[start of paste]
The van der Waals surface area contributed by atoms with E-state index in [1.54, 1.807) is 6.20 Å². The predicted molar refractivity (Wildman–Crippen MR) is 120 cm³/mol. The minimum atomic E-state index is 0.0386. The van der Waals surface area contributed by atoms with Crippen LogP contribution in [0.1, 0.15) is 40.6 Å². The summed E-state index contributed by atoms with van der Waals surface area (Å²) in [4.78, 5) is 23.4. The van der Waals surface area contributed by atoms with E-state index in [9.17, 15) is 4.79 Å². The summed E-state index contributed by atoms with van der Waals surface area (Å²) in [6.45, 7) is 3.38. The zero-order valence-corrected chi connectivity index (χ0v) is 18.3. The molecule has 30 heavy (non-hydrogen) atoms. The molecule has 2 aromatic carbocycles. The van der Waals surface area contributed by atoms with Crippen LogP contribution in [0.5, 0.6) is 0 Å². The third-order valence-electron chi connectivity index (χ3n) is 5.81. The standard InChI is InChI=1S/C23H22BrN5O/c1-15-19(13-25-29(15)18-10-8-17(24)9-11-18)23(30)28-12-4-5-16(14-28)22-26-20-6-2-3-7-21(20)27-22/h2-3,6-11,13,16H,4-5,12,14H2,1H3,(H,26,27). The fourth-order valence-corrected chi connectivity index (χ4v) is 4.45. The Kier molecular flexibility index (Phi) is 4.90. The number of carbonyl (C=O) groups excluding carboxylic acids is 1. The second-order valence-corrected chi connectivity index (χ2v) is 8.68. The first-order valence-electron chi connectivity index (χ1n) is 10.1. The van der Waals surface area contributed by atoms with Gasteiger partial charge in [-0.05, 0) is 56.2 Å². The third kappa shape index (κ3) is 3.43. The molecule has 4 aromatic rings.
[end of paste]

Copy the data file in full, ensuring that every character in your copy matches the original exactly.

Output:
The van der Waals surface area contributed by atoms with E-state index in [1.54, 1.807) is 6.20 Å². The predicted molar refractivity (Wildman–Crippen MR) is 120 cm³/mol. The minimum atomic E-state index is 0.0386. The van der Waals surface area contributed by atoms with Crippen LogP contribution in [0.1, 0.15) is 40.6 Å². The summed E-state index contributed by atoms with van der Waals surface area (Å²) in [4.78, 5) is 23.4. The van der Waals surface area contributed by atoms with E-state index in [9.17, 15) is 4.79 Å². The summed E-state index contributed by atoms with van der Waals surface area (Å²) in [6.45, 7) is 3.38. The zero-order valence-corrected chi connectivity index (χ0v) is 18.3. The molecule has 30 heavy (non-hydrogen) atoms. The molecule has 2 aromatic carbocycles. The van der Waals surface area contributed by atoms with Crippen LogP contribution in [0.5, 0.6) is 0 Å². The third-order valence-electron chi connectivity index (χ3n) is 5.81. The standard InChI is InChI=1S/C23H22BrN5O/c1-15-19(13-25-29(15)18-10-8-17(24)9-11-18)23(30)28-12-4-5-16(14-28)22-26-20-6-2-3-7-21(20)27-22/h2-3,6-11,13,16H,4-5,12,14H2,1H3,(H,26,27). The fourth-order valence-corrected chi connectivity index (χ4v) is 4.45. The Kier molecular flexibility index (Phi) is 4.90. The number of carbonyl (C=O) groups excluding carboxylic acids is 1. The second-order valence-corrected chi connectivity index (χ2v) is 8.68. The first-order valence-electron chi connectivity index (χ1n) is 10.1. The van der Waals surface area contributed by atoms with Gasteiger partial charge in [-0.05, 0) is 56.2 Å². The third kappa shape index (κ3) is 3.43. The molecule has 4 aromatic rings.